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New Study: Appearance Not a Factor in Electability

Voter attitudes not impacted

WHO:   Jennifer Lawless, professor of Government and director of American University’s Women & Politics Institute
Danny Hayes, assistant professor of Political Science, George Washington University.

WHAT:
Lawless and Hayes available for interviews and prepared to debate Name It. Change It.

WHEN:
July 17 - ongoing

WHERE:
American University, in-studio, via telephone

WASHINGTON, D.C. (July 17, 2013) — Do the media spend more time focusing on female candidates’ appearance than that of men? Does such coverage affect voter attitudes? Do women pay a higher price than men for this coverage? Two recent studies arrived at opposite conclusions. Name It. Change It. claims that candidate appearance is a determining factor. Professors Jennifer Lawless, director of American University’s Women & Politics Institute, and Danny Hayes, of George Washington University, however, conducted their own study and produced results that refute Name It. Change It.’s conclusions. The Lawless and Hayes results provoked a strong reaction from Name It. Change It.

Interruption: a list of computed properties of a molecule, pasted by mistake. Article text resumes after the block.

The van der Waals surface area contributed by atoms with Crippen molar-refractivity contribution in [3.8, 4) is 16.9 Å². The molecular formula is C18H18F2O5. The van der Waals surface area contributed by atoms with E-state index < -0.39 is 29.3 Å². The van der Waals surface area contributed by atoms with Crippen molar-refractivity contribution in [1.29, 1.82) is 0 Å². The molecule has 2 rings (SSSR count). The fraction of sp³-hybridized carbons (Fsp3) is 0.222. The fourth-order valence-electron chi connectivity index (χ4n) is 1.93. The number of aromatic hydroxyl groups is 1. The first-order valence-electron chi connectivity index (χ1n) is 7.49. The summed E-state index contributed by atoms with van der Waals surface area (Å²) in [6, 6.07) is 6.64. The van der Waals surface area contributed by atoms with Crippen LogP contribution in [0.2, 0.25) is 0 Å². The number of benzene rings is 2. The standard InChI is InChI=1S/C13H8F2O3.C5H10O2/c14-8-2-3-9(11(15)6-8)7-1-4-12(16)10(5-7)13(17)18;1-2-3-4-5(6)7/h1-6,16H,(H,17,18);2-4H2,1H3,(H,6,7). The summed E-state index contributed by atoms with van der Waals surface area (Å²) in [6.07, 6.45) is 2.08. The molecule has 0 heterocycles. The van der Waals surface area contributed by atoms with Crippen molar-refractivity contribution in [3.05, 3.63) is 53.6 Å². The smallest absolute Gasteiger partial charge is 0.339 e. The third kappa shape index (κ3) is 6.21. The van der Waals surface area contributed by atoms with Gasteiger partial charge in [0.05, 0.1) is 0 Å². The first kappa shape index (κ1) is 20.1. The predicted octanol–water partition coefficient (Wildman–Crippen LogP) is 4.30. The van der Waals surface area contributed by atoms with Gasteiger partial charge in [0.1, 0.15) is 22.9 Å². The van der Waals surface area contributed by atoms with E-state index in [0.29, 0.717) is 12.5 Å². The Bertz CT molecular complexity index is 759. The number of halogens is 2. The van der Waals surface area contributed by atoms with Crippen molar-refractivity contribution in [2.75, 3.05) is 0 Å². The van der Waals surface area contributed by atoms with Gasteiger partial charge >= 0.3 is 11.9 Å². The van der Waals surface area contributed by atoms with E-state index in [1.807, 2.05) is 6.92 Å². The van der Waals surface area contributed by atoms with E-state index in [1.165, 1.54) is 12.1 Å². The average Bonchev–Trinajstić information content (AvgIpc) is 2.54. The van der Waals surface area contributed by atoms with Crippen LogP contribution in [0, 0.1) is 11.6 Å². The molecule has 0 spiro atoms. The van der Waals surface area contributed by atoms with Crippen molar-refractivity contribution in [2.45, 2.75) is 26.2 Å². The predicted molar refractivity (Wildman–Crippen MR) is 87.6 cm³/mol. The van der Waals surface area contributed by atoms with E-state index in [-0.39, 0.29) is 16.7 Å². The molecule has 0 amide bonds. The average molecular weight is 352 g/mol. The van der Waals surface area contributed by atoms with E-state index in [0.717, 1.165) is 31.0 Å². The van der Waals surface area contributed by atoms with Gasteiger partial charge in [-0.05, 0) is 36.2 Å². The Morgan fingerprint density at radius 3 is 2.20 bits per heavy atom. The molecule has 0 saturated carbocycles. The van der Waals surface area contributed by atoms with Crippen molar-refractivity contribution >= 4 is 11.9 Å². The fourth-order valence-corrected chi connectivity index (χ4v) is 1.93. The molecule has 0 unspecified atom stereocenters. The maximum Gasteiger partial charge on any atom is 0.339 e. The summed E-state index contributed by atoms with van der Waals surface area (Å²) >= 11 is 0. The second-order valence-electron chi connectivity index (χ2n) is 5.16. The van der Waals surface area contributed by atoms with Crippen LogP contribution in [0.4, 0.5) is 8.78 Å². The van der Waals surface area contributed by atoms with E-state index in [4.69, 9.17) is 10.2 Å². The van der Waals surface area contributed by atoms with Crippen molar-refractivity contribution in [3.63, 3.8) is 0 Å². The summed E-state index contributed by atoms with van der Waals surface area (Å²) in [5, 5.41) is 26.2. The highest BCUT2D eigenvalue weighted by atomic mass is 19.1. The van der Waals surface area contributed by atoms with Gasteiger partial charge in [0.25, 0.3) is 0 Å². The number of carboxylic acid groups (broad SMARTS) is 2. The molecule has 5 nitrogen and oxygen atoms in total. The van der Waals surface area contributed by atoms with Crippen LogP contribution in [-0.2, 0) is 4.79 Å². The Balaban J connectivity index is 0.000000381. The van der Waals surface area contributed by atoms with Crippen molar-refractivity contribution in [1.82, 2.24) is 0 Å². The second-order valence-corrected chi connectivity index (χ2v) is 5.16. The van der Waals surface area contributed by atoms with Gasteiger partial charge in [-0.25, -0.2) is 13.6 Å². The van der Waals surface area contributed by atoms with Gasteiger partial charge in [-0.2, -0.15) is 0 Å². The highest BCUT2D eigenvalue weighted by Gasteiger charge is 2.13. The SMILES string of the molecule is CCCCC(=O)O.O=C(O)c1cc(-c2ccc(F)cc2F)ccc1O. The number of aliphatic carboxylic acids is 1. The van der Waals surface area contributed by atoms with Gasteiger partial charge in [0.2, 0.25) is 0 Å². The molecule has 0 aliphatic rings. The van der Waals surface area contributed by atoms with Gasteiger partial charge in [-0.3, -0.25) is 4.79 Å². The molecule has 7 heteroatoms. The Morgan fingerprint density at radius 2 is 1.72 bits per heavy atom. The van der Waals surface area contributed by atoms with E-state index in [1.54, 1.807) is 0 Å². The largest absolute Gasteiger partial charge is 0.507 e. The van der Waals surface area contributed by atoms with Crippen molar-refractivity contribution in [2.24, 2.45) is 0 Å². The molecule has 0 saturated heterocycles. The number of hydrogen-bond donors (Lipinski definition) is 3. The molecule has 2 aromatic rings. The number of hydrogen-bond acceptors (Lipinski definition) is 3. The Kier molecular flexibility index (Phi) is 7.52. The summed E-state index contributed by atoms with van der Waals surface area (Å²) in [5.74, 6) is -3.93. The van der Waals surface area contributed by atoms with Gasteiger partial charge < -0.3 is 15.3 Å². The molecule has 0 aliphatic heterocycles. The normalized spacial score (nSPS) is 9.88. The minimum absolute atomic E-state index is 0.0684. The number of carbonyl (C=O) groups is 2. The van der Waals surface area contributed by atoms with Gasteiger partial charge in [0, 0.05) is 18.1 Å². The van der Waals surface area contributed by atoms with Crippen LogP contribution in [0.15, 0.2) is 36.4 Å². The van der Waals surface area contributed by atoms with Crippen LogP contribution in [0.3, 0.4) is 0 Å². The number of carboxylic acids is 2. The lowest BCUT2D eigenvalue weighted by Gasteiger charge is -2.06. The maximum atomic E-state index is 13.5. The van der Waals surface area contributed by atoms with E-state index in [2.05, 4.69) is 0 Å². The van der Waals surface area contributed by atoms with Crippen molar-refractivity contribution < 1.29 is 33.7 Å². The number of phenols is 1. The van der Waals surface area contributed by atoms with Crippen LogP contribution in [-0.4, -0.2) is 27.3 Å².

Lawless and Hayes found in their national sample of 961 adults that women are not held to a higher standard for their appearance versus men. Unflattering media coverage of a candidate seems to affect male and female candidates equally, rather than disproportionately. Moreover, they find that female congressional candidates are not systematically more likely than men to receive such coverage. In fact, appearance coverage affects only a tiny proportion of the coverage of all candidates. Details about the study, and why their results differ from Name It Change It’s, can be found in their article from the Poli-Sci Perspective, the weekly Wonkblog on Washingtonpost.com.

Professors Lawless and Hayes are available for interviews and would be willing to discuss and defend their methodology. They are also happy to engage with representatives from Name It. Change It. to settle the effect appearance plays (or doesn’t) when female candidates run for office.

American University is a leader in global education, enrolling a diverse student body from throughout the United States and nearly 140 countries. Located in Washington, D.C., the university provides opportunities for academic excellence, public service, and internships in the nation’s capital and around the world.

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